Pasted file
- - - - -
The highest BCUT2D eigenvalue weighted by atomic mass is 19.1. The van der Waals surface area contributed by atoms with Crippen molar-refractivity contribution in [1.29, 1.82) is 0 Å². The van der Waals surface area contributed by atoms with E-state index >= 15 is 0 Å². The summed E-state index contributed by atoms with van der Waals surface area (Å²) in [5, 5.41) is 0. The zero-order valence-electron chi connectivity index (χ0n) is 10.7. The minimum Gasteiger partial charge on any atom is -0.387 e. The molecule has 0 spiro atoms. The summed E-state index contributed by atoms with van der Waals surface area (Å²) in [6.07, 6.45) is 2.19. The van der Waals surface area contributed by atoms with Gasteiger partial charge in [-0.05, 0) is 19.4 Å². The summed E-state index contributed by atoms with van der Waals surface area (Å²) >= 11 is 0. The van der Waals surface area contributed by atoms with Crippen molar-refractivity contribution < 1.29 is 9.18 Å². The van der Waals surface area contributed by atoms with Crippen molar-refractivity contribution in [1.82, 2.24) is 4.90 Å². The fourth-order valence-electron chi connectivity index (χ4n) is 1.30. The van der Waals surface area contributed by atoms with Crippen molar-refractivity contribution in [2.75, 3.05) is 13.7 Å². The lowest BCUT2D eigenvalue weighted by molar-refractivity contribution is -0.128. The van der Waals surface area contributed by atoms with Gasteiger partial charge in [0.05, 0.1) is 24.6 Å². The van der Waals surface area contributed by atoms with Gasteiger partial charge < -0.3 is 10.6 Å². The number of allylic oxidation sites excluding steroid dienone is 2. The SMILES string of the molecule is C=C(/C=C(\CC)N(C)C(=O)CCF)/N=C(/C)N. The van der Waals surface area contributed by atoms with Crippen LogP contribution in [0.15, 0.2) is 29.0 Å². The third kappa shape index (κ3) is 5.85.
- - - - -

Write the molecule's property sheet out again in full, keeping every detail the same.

The highest BCUT2D eigenvalue weighted by atomic mass is 19.1. The van der Waals surface area contributed by atoms with Crippen molar-refractivity contribution in [1.29, 1.82) is 0 Å². The van der Waals surface area contributed by atoms with E-state index >= 15 is 0 Å². The summed E-state index contributed by atoms with van der Waals surface area (Å²) in [5, 5.41) is 0. The zero-order valence-electron chi connectivity index (χ0n) is 10.7. The minimum Gasteiger partial charge on any atom is -0.387 e. The molecule has 0 spiro atoms. The summed E-state index contributed by atoms with van der Waals surface area (Å²) in [6.07, 6.45) is 2.19. The van der Waals surface area contributed by atoms with Gasteiger partial charge in [-0.05, 0) is 19.4 Å². The summed E-state index contributed by atoms with van der Waals surface area (Å²) >= 11 is 0. The van der Waals surface area contributed by atoms with Crippen molar-refractivity contribution < 1.29 is 9.18 Å². The van der Waals surface area contributed by atoms with Crippen molar-refractivity contribution in [1.82, 2.24) is 4.90 Å². The fourth-order valence-electron chi connectivity index (χ4n) is 1.30. The van der Waals surface area contributed by atoms with Crippen molar-refractivity contribution in [2.75, 3.05) is 13.7 Å². The lowest BCUT2D eigenvalue weighted by molar-refractivity contribution is -0.128. The van der Waals surface area contributed by atoms with Gasteiger partial charge in [0.05, 0.1) is 24.6 Å². The van der Waals surface area contributed by atoms with Gasteiger partial charge < -0.3 is 10.6 Å². The number of allylic oxidation sites excluding steroid dienone is 2. The SMILES string of the molecule is C=C(/C=C(\CC)N(C)C(=O)CCF)/N=C(/C)N. The van der Waals surface area contributed by atoms with Crippen LogP contribution in [0.15, 0.2) is 29.0 Å². The third kappa shape index (κ3) is 5.85.